The Toyota Approach
Undoubtedly, from the point of view of Toyota Motor Sales (TMS), the most important vehicle debuted is the 2007 Camry. After all, in 2005—the last full year for that fifth-generation’s production—there were 431,703 Camrys sold in the U.S., which was actually up 1.4% compared to the previous year, when the car was younger. The Camry will not be denied, however, as ’05 sales put the car back on top of the best-selling vehicle list—for the fourth time in a row and for the eighth time in nine years.
The second-most important—or maybe it would be tied for first, given the status of the car in question—would be the Lexus LS 460. The last time that Lexus made such a startling introduction of a production vehicle at the North American International Auto Show was in 1989 (the first year the show gained its international moniker), when the division essentially revealed itself and showed the world the LS 400 sedan, a car that had the heads of many senior executives shaking in disbelief. (Lexus also introduced the third-generation of the product, LS 430, in Detroit in 2000.) Lexus has done pretty well for itself, to understate the case, as it sold 302,895 vehicles in the U.S. in 2005, up 5.5% from ’04, which means that it was the best-selling luxury car brand in the U.S. for six years running.
Another important vehicle for Toyota is the Yaris, a B-segment car. The importance of small cars in the U.S. market—something often overlooked by things at least mid-sized, if not much bigger—can be assessed by looking at the numbers for the Scion brand: there were 128,452 Scions sold in ’05; each of the three models showed year-to-year sales increases: 16.3% for the xA, 15.3% for the xB, and 166% for the tC.
Also shown in Detroit was a concept vehicle, the F3R, a hybrid—not surprising because with the cars and trucks it has equipped with hybrids, Toyota leads the market (and will gain more space between itself and the others with the hybrid version of the Camry)—and a minivan, a vehicle type that seems to be to transportation what flossing is to dental hygiene: something you’ve got to do (or have).
Much of the success that Toyota (and Lexus and Scion, too) is experiencing seems predicated on something that might not be expected: listening to the customer. Donald V. Esmond, TMS senior vp, Automotive Operations, says there are short-term and long-term issues that the company deals with. In the short-term, for example, it is one of observing what’s happening in the market and listening to what the dealers want. Then it is a matter of making sure they have the product for the end customer. That is, he says when gas prices go up, the SUV and truck sales go down and the Prius and Corolla demand grows. When the prices go down, then the trucks gain their luster and the cars continue to do OK. What makes close listening very important for Toyota: “We’re still running less than a 30-day supply of products, so it is that much more important to deliver the right product to the right dealer at the right time.”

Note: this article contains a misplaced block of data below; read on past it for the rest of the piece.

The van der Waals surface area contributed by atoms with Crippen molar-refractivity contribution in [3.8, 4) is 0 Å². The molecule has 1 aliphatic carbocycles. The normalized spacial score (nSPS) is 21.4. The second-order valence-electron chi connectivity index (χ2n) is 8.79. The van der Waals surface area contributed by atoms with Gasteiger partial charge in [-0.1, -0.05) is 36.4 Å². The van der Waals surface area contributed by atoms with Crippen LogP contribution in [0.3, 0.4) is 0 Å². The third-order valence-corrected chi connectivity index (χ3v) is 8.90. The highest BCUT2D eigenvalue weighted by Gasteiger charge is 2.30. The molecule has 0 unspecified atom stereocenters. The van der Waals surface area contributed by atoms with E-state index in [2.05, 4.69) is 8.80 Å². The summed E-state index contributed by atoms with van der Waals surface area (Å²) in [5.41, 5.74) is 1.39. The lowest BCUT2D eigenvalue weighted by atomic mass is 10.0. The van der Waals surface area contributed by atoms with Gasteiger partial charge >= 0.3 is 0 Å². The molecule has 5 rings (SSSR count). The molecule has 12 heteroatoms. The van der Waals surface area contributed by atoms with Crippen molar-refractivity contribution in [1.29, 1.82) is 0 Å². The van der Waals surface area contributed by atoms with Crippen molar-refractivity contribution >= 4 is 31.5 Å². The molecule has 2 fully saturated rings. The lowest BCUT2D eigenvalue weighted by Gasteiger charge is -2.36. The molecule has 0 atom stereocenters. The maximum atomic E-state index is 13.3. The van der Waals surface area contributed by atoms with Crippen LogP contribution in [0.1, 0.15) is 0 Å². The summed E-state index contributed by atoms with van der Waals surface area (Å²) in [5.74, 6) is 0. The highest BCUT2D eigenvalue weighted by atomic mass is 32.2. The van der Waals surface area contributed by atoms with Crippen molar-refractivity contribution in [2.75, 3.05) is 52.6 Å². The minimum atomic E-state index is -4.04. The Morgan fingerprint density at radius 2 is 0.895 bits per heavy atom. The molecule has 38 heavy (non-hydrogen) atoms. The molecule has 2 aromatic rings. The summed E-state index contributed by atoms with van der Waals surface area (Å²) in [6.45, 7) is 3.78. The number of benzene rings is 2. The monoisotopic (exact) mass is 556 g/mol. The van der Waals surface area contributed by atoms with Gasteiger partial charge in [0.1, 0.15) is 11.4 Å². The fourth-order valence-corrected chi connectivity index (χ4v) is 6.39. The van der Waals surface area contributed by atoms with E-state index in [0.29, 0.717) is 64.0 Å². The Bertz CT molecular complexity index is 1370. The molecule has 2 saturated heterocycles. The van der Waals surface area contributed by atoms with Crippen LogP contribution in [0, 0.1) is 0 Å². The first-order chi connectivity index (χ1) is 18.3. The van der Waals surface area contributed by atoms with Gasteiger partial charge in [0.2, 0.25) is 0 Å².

Then there is the longer-term issue: “Coming up with the right product that maybe the customer doesn’t know he needs yet. That’s probably the bigger challenge, and one that our engineers do a pretty good job dealing with.” He cites, for example, the Prius, and admits that when the first-generation Prius went on sale in the U.S. as a model year 2000 model, “There weren’t waiting lines of people saying, ‘This is what I’ve been asking for all along.’”
Or, take the case of Scion. It first went on sale in just California in June, 2003, and had a staged rollout to the rest of the U.S. in the months following. According to Esmond, some 75% of Scion buyers are new to the Toyota brand, so while the sales numbers aren’t massive in a traditional sense (although if you look at the total sales and divide by the three models, the number is nearly 43,000 each, which is the sort of thing that people talk about when it comes to “niche” vehicles), there is hope that those who start with Scion will move through the ranks with time and life-stage changes.
In late ’06, a new Toyota manufacturing plant will open in San Antonio, TX. It will have an initial annual capacity of 200,000 units. It is for the production of the Tundra pickup truck, which will be a full-size model by anyone’s standards. One might think that given the unlikelihood of falling gas prices, the timing would be less than propitious. Esmond responds, “It’s still a huge market—the biggest market out there. Those customers aren’t going to be quick to give up some of their versatility and utility. Pickup trucks are going to be the only thing to meet their needs.” It’s worth noting that in ’05 Toyota sold a total 295,360 pickups—mid-size Tacomas and Tundras—while Chevy alone moved 769,166 full-sized pickups. There’s a lot of headroom for Toyota.
Chinese electric-car startup Nio Inc. is forming a manufacturing joint venture with Beijing E-Town International Investment and Development Co., which is investing 10 billion yuan ($1.5 billion) in the business.
It’s the fifth generation of a vehicle that has been increasing in sales year after year since its introduction in 1997.
Effective management is a timeless skill—as demonstrated by this treasure of an article from the AutoBeat Group archive. Although the tools of the trade have changed and proliferated, the basics remain the same. Here are 8 old school (and just darn practical) rules for being an excellent manager.